I have developed a quick self-assessment for writers that’s meant to assist with improving our “OQ,” i.e., our observational intelligence. It’s based on guidelines from a genius of observation.
In 1877, a young Arthur Conan Doyle clerked for Dr. Joseph Bell at the University of Edinburgh. Bell, a teaching surgeon, had a unique style of practicing medicine that he called “The Method.”
It was a disciplined approach to deducing subtle details about patients from mere observation. Without asking a single question, Bell could state numerous facts about virtual strangers that matched Conan Doyle’s intake notes.
Of course, the Method was more than it seemed. Bell first educated himself in many areas to turn his observations into highly informed interpretations. Conan Doyle was sufficiently impressed to put Bell’s ability into his famous fictional character, Sherlock Holmes.
The ability to observe one’s surroundings, including the people in it, and to understand what the details show, is observational intelligence. We each have an OQ, but the truth is that people oriented in an interior direction have to work harder at it than people with an external orientation. They can easily miss a lot.
I tell writers that knowing this about ourselves, especially if we’re what I call “Innies,” is important information. If we want to decorate our scenes and develop how our characters appear to others, we need to observe comprehensively. To some, this comes naturally; others must actively initiate outward attention.
I’ve turned this idea into a more formal assessment device, based on my experience with the types I list below. The point is to learn if you’re externally oriented (an Outie) or internally oriented (an Innie). Both types have advantages and disadvantages for writing. However, since your OQ score correlates with an ability to notice details of your environment, Outies get out of the starting gate first. (Yes, I’m mixing my metaphors.) Still, Innies can catch up.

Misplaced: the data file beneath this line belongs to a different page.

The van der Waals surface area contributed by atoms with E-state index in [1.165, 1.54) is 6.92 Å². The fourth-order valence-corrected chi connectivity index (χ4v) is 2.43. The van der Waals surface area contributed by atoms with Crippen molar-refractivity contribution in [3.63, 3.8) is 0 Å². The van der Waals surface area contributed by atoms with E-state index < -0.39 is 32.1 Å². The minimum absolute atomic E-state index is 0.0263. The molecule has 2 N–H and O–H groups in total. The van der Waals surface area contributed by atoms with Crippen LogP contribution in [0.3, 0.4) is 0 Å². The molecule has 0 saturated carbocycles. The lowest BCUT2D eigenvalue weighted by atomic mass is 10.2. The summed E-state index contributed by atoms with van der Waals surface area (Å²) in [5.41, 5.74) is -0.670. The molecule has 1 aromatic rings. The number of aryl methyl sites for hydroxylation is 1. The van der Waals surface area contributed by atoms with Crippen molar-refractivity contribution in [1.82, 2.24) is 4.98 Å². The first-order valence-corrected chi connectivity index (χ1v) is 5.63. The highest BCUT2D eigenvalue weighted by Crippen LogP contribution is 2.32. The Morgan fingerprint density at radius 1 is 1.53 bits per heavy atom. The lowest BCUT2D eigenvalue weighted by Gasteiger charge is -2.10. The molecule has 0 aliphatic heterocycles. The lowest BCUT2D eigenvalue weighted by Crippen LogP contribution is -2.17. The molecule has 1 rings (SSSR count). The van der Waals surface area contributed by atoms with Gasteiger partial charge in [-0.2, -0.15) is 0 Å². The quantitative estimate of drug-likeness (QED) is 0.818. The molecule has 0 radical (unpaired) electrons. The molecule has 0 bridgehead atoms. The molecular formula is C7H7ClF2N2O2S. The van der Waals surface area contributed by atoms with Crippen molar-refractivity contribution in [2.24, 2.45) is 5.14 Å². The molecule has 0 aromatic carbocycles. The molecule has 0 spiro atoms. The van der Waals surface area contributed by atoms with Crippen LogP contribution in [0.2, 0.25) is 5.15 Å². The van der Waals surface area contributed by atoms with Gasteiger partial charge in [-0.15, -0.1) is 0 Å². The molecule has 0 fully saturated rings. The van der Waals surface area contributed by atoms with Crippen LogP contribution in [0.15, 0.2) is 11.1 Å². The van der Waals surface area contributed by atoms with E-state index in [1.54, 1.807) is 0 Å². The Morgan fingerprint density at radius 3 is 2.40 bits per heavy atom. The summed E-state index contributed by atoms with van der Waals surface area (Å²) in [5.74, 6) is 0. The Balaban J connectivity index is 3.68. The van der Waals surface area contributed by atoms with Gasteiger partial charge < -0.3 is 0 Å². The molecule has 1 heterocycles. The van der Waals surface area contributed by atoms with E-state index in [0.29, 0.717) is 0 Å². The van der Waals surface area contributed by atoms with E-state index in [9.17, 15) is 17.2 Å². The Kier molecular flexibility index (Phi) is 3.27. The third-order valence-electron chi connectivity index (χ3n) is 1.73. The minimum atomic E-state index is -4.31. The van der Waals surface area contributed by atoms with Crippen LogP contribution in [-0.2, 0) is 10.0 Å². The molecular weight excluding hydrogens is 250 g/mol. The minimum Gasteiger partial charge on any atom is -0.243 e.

So, on to the test. Go ahead. See what you get.
You have 3 options for each item: 0 = not true of me, 1 = sometimes or sort of true, 2 = that’s me!
____1. alert to the environment around me.
____2. aware of my preferences for furnishing a room.
____3. good at following directions to specific places.
____4. generally not curious about the contents of a sealed envelope.
____5. only basically skilled at assessing another person’s moods.
____6. quite perceptive about subtle changes in a room or property.
____7. only vaguely attuned to how I feel.
____8. attentive to the significance of items in someone’s else home.
____9. aware of where the exits are in any room I enter.
____10. easily distracted during a long project.
____11. observant of the color of the walls when I enter an unfamiliar room.
____12. confident of arriving at unfamiliar destinations.
____13. able to draw quick inferences from appearances.
____14. unable to quickly adopt another’s perspective.
____15. attuned to scene details in a novel.
____16. able to quickly estimate the number of people in a room.
____17. uninterested in keeping a dream journal.
____18. alert to what people are wearing.
____19. aware of my thoughts most often when I’m stuck.
____20. alert to subtle sounds around me, even when working on a project.
Add up your score and compare it to the chart below:
30-40: You’re an Outie, so you naturally notice and remember things around you, and have only average interest in your inner life
20-29: You’re a mix of interests, with some natural attunment to your environment, so you can improve your OQ quickly with active reminders to yourself to pay attention.
10-19: You tend toward an interior life, but you do pay attention to detail. You show more interest in atmophere than sensory detail, and would probably benefit more from exercises than reminders.
Below 10: You’re an Innie. You’re internally attuned, and for writing about appearances and settings, you need more balance.
Try this with your friends. You’ll learn a lot about the differences in how various people process their worlds. You’ll also learn about yourself as a writer. And you might benefit from exercises meant to strengthen your observational awareness.
My score was low, in case you're wondering. I have long been aware that I must exert effort to pay attention to external details. It never comes naturally for me and I get lost wherever I go. Outies just don't understand.